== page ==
Monday, July 4, 2011


The wolffish lacks pelvic fins, and the dorsal fin, which begins just behind the head, extends to the caudal fin but is not joined to it.

Eel-like in body shape, wolffish are blenny relatives that live in the cold to arctic waters of the Atlantic and the Pacific. They are parts of the Anarhichadidae family, which incorporates seven species. The Atlantic wolffish (Anarhichas lupus) inhabits the western Atlantic from southern Labrador and western Greenland to Cape Cod, rarely occurring as far south as New Jersey. 

The sides of its caramel-dull to purplish figure are crossed by as many as a dozen vertical black bars. It is sedentary and rather solitary and is commonly found at depths of 45 to 65 fathoms.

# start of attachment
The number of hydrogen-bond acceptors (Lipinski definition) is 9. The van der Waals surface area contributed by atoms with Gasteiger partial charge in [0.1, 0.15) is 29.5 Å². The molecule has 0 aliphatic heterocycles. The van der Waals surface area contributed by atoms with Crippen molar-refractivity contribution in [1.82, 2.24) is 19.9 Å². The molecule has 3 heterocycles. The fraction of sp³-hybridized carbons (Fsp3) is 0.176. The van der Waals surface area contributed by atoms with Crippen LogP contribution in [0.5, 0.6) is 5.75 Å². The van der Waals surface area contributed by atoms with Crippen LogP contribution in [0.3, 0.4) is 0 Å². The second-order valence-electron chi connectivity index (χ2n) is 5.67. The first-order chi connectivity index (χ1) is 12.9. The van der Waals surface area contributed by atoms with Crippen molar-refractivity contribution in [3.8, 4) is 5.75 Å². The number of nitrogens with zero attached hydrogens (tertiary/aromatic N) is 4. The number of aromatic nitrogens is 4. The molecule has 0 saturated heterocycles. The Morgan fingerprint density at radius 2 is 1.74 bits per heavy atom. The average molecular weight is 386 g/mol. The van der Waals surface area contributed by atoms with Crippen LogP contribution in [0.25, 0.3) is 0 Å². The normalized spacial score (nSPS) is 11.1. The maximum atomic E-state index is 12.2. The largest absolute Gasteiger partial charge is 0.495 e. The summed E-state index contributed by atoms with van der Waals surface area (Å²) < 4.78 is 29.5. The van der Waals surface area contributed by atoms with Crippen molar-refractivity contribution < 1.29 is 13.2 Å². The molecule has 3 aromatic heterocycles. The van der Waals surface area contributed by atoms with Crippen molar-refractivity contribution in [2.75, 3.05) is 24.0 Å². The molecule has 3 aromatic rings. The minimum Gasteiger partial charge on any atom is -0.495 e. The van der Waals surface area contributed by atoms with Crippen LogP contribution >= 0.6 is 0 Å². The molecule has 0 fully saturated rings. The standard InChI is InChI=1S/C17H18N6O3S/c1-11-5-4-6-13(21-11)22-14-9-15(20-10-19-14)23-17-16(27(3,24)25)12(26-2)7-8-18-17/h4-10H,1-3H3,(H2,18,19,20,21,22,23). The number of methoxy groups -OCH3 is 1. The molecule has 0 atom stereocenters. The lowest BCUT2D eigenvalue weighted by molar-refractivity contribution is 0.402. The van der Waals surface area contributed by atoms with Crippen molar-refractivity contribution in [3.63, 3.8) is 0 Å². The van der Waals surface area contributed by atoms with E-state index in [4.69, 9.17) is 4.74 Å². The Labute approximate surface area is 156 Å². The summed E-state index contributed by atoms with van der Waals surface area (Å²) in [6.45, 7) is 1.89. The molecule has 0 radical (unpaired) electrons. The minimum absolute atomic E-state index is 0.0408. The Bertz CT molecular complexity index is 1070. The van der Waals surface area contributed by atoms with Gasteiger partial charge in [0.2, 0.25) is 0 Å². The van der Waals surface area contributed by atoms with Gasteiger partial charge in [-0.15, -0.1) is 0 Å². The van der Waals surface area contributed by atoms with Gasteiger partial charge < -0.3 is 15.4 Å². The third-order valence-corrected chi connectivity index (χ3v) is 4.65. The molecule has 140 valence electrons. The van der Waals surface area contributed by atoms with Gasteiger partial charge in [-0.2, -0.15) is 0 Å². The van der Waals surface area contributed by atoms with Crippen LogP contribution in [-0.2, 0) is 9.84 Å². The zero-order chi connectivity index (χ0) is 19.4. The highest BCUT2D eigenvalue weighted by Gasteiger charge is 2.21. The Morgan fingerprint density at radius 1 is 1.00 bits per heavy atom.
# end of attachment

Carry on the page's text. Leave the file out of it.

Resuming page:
WolffishIndividuals can attain a length of 5 feet and a weight of 40 pounds. They prey on mollusks, crabs, lobsters, and sea urchins. The Atlantic wolffish is seldom caught by anglers and is usually taken commercially by otter trawls. It is overexploited and depleted in the western Atlantic. The wolf-eel (Anarrichthys ocellatus) has a similar range; it reaches a length of 61/2 feet. These species are also caught by commercial trawlers.


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